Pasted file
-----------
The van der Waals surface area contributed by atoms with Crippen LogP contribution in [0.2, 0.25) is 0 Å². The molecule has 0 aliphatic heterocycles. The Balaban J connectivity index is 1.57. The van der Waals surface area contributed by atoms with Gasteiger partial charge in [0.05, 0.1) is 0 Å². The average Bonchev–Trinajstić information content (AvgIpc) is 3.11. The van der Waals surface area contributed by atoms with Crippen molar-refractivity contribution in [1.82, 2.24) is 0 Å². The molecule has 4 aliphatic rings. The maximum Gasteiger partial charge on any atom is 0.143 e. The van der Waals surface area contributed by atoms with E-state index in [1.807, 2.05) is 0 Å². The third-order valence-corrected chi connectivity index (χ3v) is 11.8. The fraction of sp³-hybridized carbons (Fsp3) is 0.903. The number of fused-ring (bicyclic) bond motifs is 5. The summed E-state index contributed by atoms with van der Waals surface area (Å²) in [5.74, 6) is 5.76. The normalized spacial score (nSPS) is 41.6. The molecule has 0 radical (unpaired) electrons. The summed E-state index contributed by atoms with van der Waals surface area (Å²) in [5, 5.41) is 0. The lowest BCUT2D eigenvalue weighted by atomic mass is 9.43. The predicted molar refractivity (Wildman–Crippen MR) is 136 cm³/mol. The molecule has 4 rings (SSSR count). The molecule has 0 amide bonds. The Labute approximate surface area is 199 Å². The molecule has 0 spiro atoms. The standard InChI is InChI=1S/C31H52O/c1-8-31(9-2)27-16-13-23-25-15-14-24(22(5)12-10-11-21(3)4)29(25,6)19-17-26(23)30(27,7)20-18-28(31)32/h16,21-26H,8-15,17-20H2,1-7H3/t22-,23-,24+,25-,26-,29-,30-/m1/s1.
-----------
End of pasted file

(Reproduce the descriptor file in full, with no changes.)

The van der Waals surface area contributed by atoms with Crippen LogP contribution in [0.2, 0.25) is 0 Å². The molecule has 0 aliphatic heterocycles. The Balaban J connectivity index is 1.57. The van der Waals surface area contributed by atoms with Gasteiger partial charge in [0.05, 0.1) is 0 Å². The average Bonchev–Trinajstić information content (AvgIpc) is 3.11. The van der Waals surface area contributed by atoms with Crippen molar-refractivity contribution in [1.82, 2.24) is 0 Å². The molecule has 4 aliphatic rings. The maximum Gasteiger partial charge on any atom is 0.143 e. The van der Waals surface area contributed by atoms with E-state index in [1.807, 2.05) is 0 Å². The third-order valence-corrected chi connectivity index (χ3v) is 11.8. The fraction of sp³-hybridized carbons (Fsp3) is 0.903. The number of fused-ring (bicyclic) bond motifs is 5. The summed E-state index contributed by atoms with van der Waals surface area (Å²) in [5.74, 6) is 5.76. The normalized spacial score (nSPS) is 41.6. The molecule has 0 radical (unpaired) electrons. The summed E-state index contributed by atoms with van der Waals surface area (Å²) in [5, 5.41) is 0. The lowest BCUT2D eigenvalue weighted by atomic mass is 9.43. The predicted molar refractivity (Wildman–Crippen MR) is 136 cm³/mol. The molecule has 4 rings (SSSR count). The molecule has 0 amide bonds. The Labute approximate surface area is 199 Å². The molecule has 0 spiro atoms. The standard InChI is InChI=1S/C31H52O/c1-8-31(9-2)27-16-13-23-25-15-14-24(22(5)12-10-11-21(3)4)29(25,6)19-17-26(23)30(27,7)20-18-28(31)32/h16,21-26H,8-15,17-20H2,1-7H3/t22-,23-,24+,25-,26-,29-,30-/m1/s1.